Easily the most respected, revered, and researched author of all time, William Shakespeare and his works have forever changed the face of literature, inspiring playful discussion and heated debate for hundreds of years. He wrote such well-known plays as Hamplet, Romeo and Juliet, and A Midsummer Night's Dream, published more than 150 sonnets, and coined more than 1,500 new words. While much of his life remains a mystery, this engrossing reference examines all facets of Shakespeare and his writings. An essential two-volume resource for the study of this literary giant, Critical Companion to William Shakespeare contains more than 3,000 engaging entries, making it an authoritative reference to virtually everything one needs to know about the Bard and his works. From Booklist This revised edition of Shakespeare A to Z: An Essential Guide to His Life and Work (1990), also written by Boyce, has more than 3,000 entries. Like the earlier work, it covers all aspects of Shakespeare and his writings. In place of a single alphabetical arrangement, however, readers will find content organized into several sections. The new arrangement puts Shakespeare's works at center stage and casts the related topics in a supporting role
Part 1, the briefest section at just 7 pages, has biographical material. Part 2, the longest section, covers all known works. The plays are given extended treatment that averages just over 20 pages. A scene-by-scene synopsis is followed by commentary and discussion of the play's sources, text, and performance history. Subentries identify and discuss all the characters, both major (Romeo) and minor (Serving-man). This is a useful revision; character entries are scattered throughout Shakespeare A to Z, depending on their place in the alphabet. Edward III is covered, since recent scholarship based on statistical analysis of Shakespeare's imagery and language suggests that Shakespeare collaborated on its writing. The commentary that Boyce provides on Edward III and on other plays provides interesting context as well as critical analysis and will add to the students' understanding of the works.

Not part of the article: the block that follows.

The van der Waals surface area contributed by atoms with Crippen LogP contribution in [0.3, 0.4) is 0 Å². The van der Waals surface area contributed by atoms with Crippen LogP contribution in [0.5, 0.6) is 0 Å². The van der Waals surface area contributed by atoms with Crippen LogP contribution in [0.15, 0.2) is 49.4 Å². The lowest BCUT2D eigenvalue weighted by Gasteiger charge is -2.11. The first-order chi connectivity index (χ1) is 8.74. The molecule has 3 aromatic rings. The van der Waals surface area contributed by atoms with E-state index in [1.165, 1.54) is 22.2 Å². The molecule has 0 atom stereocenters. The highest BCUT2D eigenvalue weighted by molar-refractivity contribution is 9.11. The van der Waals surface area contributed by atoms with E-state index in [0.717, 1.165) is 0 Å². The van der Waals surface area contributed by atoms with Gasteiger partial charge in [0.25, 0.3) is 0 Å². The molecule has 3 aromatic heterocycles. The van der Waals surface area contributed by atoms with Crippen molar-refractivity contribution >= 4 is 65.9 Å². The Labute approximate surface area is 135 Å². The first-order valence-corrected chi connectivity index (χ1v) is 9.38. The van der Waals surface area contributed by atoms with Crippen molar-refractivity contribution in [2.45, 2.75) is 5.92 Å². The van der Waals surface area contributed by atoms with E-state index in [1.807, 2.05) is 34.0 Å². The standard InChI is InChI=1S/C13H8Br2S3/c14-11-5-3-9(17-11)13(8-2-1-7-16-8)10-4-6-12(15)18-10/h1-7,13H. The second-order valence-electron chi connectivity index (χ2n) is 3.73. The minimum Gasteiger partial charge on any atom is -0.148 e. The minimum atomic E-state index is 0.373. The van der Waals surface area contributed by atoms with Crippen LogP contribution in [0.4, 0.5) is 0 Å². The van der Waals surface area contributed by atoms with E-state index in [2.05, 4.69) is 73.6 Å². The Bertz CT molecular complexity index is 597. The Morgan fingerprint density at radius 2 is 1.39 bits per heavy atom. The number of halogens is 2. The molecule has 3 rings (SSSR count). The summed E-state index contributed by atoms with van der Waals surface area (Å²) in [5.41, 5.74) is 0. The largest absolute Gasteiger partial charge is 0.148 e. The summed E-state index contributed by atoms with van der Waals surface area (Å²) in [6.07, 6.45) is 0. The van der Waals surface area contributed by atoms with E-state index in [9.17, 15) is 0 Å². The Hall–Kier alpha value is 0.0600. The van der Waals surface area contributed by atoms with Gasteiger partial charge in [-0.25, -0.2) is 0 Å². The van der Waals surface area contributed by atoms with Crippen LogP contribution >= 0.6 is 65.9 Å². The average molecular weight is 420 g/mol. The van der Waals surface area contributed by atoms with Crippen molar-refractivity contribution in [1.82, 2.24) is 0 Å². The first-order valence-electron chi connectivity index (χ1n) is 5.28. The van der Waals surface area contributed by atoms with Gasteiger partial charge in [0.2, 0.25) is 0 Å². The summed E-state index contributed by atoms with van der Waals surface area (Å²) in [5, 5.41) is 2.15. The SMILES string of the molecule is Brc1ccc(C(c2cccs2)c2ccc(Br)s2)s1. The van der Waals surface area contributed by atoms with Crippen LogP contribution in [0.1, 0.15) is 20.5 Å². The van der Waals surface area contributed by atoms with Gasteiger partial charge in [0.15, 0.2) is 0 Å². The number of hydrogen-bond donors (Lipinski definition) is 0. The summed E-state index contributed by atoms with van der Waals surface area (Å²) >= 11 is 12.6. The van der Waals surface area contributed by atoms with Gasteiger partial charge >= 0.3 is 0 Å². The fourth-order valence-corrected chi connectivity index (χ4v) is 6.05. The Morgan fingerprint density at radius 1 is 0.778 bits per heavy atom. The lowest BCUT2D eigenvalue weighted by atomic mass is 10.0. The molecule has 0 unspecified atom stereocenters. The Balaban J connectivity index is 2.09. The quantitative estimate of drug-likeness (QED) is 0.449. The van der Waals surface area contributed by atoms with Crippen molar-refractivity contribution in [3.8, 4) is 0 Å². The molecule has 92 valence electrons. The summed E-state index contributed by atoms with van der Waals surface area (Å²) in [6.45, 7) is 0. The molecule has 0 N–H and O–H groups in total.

In Part 3, generally brief entries cover places both in Shakespeare's works and life; events; sources and influences; historical figures; family, friends, and associates; theaters and acting companies; allusions; literary terms; actors ranging from Shakespeare's contemporaries to Kenneth Branagh and Judi Dench; and more. Appendixes include a selection of quotations from Shakespeare, arranged by work; a spotty time line; a four-page list of selected reading; and a list of "Contents by Category." Because of the set's arrangement, readers must refer from "Contents by Category" to the index to find the exact location of an entry. Most of the few black-and-white illustrations are stills from films.
Students will appreciate having all the content specific to each work assembled in one place in these volumes. This Critical Companion is a good choice for public, high-school, and undergraduate libraries. Mary Ellen Quinn